She continues saying “that there is no such thing as a perfect parent. In fact our imperfections are a great opportunity to point kids towards our need for God’s daily grace in our lives. As parents, it is important that we look at our own behavior through the eyes of our kids. What are they seeing? What are they hearing?”
“When they misbehave, maybe ask if they have possibly learned that from you. Rather than just telling them not to do it, find a way to identify with the struggle and model how to fight the sin. The good news is they not only pick up on the bad stuff, but they pick up on the good stuff, too.”
“Show them how to love, when it’s undeserved. Show them how to take a deep breath when you are growing impatient rather than lash out, Show them how to serve without demanding recognition. Show them how to care for people around you. Don’t just tell them- ask God to help you show them what integrity and character looks like in the mundane, small moments of the day.”
I know that when I began parenting that I was at an impasse. There were some patterns that my parents had modeled that I wanted to use in my parenting and some that I knew that I had to discard. I had dreamed of being a “Mommy” for so many years. I had a “Memory Bank” that was loaded with images of parenting models that I wanted to adapt and use in my own repertoire. I also had friends who had become mothers before I had become pregnant who had lit the pathway before me. I read a plethora of parenting books to find my style of parenting and discipline. It was James Dobson’s Dare to Discipline and Dorothy Corkille Brigg’s Your Child’s Self Esteem, as well as the Ilg and Ames books on Child Development, that I chose so that I would know what behaviors were to be expected at specific ages.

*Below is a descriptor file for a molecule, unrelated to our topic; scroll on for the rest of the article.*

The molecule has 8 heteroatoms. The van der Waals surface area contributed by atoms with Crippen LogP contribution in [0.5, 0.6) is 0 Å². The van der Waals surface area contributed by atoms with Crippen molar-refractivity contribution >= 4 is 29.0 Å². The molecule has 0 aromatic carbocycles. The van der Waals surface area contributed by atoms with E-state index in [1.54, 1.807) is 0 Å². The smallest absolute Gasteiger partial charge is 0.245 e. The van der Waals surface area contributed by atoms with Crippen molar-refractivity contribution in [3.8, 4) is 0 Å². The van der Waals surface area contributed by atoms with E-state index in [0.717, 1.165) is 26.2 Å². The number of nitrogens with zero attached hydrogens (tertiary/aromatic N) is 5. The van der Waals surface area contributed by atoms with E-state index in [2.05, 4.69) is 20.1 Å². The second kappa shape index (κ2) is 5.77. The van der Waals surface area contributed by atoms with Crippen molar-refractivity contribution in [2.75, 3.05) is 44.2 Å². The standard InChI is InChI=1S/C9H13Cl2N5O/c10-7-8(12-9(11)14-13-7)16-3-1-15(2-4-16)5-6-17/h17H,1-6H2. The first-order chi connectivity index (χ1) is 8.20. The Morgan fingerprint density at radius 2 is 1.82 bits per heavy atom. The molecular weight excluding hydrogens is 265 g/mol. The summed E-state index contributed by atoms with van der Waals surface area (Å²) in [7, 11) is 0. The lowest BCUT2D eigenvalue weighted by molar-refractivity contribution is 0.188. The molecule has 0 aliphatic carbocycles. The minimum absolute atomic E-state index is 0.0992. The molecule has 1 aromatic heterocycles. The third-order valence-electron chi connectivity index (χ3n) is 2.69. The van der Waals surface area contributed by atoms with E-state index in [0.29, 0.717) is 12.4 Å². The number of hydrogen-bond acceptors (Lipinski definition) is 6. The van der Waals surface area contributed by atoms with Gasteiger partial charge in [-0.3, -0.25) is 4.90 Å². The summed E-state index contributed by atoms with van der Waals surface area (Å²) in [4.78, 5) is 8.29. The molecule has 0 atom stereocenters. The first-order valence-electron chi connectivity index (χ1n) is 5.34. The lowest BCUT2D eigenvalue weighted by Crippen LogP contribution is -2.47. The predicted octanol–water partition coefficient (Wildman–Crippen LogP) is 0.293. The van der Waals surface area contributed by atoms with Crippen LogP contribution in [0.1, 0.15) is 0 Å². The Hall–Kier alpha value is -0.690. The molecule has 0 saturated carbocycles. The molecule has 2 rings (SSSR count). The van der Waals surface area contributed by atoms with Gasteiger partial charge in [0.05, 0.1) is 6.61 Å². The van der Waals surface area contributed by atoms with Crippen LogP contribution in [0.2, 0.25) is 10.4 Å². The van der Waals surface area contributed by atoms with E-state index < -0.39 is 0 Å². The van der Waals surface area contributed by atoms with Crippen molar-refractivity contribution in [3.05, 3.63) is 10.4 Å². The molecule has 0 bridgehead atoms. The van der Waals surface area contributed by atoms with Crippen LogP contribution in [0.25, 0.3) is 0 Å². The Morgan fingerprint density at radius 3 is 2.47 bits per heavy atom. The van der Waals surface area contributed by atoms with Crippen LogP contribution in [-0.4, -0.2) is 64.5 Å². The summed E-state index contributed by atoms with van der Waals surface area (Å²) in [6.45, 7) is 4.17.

Mercy me! Parenting is the most important job in the world! We are raising the next generation. I took this job seriously. I became a member of a Child Book Study Group and a Mom’s Group. I took Parenting Courses as they were offered, and I started a Mom’s Prayer Group.
I have found that the Bible has the best wisdom on raising children.
Deuteronomy 6:5-9 speaks of modeling.
“You shall love the Lord your God with all your heart and with all your soul and with all your might. And these words that I command today shall be on your heart. You shall teach them diligently to your children, and shall talk of them when you sit in your house, and when you walk by the way, and when you lie down, and when you rise. You shall bind them as a sign on your hand, and they shall be as frontlets between your eyes. You shall write them on the doorposts of your house and on your gates.”
Proverbs 22:6 is another poignant verse.
“Train up a child in the way he should go and when he is old he will not turn from it.”
My favorite verse on modeling is the Golden Rule found in Matthew 7:12
“So in everything, do to others what you would have them do to you, for this sums up the Law and the Prophets.”
I will have to say that I recently crossed the path of a former student. We both stood there for a few seconds, acknowledging in our minds that we knew each other, but trying to figure out names and places. Finally- Bingo! My former student stated: “Mrs. Smith, my second grade teacher. You were the one who taught us about the Golden Rule.” I was ecstatic! Nothing could have made me happier than a student remembering that fact about me. I hoped that she internalized that rule in her own life, making it a guideline for how she related with other people, thus making a difference in her little corner of her world.
Jim Henson the creator of the Muppets stated: “The attitude that you have as a parent is what your kids will learn from, more than what you tell them. They don’t remember what you try to teach them. They remember what you are.”
Here are some resources that you might find helpful on your parenting journey:
May God keep you in the palm of His hand,